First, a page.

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The mass exodus

by Ryan Jaroncyk, published

Individuals and businesses continue to flee the golden state.  Last year, California lost another 98,000 residents, continuing a trend long in the making over the last decade.  Even despite a housing crash and 10% nationwide unemployment, Californians are still leaving in droves. Many would argue that excessive regulation, high taxes, and a high cost of living are key drivers for the mass exodus that is severely damaging the state's business infrastructure, intellectual synergy, and revenue stream.  

If this disturbing trend is not reversed, California will continue to languish in an economic malaise.  While mainstream candidates and both major parties have offered impressive sounding rhetoric over the last ten years, they have been unable to stem the tide.  Their policies and proposed solutions have failed to reverse the debilitating trend.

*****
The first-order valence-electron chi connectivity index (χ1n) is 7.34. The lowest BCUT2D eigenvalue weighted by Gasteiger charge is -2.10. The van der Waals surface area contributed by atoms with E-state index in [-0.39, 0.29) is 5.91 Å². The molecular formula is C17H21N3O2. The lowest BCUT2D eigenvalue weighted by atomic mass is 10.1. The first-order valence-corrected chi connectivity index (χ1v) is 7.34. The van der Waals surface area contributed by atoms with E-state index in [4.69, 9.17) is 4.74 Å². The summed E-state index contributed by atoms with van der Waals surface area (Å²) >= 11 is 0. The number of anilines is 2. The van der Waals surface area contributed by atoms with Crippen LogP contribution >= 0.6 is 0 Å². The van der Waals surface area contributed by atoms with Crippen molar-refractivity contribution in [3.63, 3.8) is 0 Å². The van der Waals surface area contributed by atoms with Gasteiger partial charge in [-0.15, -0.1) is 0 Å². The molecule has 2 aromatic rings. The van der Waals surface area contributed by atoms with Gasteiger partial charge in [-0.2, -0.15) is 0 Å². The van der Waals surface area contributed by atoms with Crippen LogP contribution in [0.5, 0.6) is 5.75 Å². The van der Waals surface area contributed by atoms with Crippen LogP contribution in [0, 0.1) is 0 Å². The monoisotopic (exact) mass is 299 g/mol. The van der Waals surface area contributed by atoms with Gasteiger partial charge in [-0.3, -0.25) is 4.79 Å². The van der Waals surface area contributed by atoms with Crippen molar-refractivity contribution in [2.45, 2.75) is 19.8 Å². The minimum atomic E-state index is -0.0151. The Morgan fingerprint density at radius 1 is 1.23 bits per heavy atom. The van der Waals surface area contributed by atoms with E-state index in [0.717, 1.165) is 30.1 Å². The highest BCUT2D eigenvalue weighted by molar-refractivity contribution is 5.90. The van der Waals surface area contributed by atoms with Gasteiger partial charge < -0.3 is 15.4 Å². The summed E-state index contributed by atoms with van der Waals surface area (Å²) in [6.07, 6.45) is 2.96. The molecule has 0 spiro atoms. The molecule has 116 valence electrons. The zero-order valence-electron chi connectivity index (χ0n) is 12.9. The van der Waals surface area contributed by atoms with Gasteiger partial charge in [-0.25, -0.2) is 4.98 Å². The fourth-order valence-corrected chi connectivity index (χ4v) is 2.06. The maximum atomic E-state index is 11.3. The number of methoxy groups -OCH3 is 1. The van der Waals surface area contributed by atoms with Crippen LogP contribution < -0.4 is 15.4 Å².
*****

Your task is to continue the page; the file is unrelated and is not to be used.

Perhaps it's time for a whole new approach to solve the golden state's mass exodus problem.  Whether it's a rising class of more independent-minded candidates within the Republican and Democratic Parties, or an entirely new movement of independent-minded candidates working outside the "Two-headed, One-party monster", it is going to require a revolution of sorts to develop an entirely new strategy.  Independent voters are encouraged to take a more critical look at the mainstream candidates, media favorites, and party machines as they head to the polls next year.  

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